Edit Flow, the modular editorial plugin that enables collaboration inside the WordPress admin, is no longer being actively developed. After no updates for nine months, Mark Warbinek, a frustrated user, contacted Automattic to ask if they have abandoned the plugin or still plan to update it. A support representative from Automattic confirmed the company will no longer be updating Edit Flow:

At this time there is no active development of the Edit Flow Plugin.

That being the case – two things I can suggest are:

Submitting the issue to the Github repository for the plugin. This is used to track future development of the plugin and will be a canonical place for bugs or issues to be recorded.

It is possible to ‘fork’ the plugin and make the changes needed – or use an alternative that has already been forked like PublishPress:

Edit Flow is active on more than 10,000 WordPress sites and its sporadic development has caused users to question whether it was abandoned several times over the years. It is still listed among the WordPress.com VIP plugins, but will likely only be maintained for that platform going forward. A 10-month old PR was merged on its GitHub repository as recently as 19 days ago, after the contributor began to question whether the project was abandoned.

In 2016, Edit Flow went two years in between updates, leaving frustrated users in the dark. After that incident, a representative from Automattic said the company was working on an internal effort to improve the maintenance of their own plugins in order to avoid a situation like this happening again. The company currently has 88 plugins listed in the official directory.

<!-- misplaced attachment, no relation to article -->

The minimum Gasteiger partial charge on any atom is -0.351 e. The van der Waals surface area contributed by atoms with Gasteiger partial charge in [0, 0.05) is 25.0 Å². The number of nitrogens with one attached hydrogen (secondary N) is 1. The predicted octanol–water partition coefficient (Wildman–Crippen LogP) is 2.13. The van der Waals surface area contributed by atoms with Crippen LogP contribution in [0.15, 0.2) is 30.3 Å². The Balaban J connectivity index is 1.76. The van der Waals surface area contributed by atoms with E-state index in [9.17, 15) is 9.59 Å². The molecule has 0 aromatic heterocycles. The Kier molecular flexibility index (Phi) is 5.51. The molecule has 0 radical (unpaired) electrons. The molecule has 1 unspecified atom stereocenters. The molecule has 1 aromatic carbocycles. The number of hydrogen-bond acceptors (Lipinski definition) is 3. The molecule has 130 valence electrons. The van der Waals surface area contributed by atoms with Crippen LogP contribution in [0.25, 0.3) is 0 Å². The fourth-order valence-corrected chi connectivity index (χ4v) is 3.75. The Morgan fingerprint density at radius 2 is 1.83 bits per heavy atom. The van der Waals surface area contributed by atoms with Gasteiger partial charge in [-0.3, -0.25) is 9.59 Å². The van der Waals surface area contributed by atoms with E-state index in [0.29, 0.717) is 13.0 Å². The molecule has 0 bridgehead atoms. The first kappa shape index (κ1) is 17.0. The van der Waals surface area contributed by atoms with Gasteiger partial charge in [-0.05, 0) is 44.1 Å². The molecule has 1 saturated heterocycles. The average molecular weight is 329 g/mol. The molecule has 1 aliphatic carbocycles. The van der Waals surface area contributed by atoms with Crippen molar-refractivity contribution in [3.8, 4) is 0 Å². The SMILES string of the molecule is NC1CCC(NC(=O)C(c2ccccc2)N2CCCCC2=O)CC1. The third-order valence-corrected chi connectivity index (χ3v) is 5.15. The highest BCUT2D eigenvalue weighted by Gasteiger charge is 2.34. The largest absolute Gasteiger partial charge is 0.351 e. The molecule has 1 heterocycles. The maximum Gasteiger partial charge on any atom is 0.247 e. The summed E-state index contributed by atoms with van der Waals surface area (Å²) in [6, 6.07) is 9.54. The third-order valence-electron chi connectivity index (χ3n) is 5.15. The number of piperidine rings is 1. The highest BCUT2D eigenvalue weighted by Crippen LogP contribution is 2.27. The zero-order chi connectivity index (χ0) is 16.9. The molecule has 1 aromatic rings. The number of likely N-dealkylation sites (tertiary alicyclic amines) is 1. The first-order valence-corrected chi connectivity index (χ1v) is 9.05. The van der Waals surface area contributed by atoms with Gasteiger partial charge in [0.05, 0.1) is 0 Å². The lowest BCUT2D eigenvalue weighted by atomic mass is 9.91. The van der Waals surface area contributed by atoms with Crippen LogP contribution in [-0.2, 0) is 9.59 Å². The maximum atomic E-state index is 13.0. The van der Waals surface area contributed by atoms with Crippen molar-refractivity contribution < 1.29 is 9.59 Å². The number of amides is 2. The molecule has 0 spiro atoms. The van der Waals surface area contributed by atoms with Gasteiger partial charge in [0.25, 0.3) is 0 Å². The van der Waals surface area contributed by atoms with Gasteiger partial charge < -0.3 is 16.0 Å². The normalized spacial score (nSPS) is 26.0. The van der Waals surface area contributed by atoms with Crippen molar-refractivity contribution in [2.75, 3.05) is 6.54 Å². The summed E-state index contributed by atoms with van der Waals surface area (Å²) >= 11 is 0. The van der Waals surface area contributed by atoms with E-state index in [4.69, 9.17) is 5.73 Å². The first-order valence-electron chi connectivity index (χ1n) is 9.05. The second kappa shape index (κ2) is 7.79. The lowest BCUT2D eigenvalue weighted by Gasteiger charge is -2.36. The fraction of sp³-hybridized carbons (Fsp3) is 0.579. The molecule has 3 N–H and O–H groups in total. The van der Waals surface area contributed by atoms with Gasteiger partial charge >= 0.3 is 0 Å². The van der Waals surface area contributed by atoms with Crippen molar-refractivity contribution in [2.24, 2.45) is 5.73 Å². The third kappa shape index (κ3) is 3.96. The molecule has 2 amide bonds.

PublishPress is the only alternative editorial plugin with comparable features, including an editorial calendar, notifications, editorial comments, custom statuses, and a content overview. It also offers seamless migration of Edit Flow data to PublishPress. A commercial version of the plugin includes additional features, such as a publishing checklist, reminders, permissions, a WooCommerce checklist, and more.

“I think I can speak for those users of this plugin that we are not happy with the horrible handling of this plugin, how Automattic has ignored and abandoned it, leaving users to suffer in the continuing fails this out-of-date plugin is causing,” Mark Warbinek said in response to to the reply from Automattic’s support team.

Unfortunately, this is always a risk when using free plugins from WordPress.org, especially ones without a direct business model supporting development. In many instances the plugin author’s first priority will be maintaining it for the paying customers. In this case that is WordPress.com VIP clients. Automattic has not posted an announcement on Edit Flow’s support forums, but an official communication would go a long way towards steering users in the right direction when they inevitably come looking for signs of life in the plugin.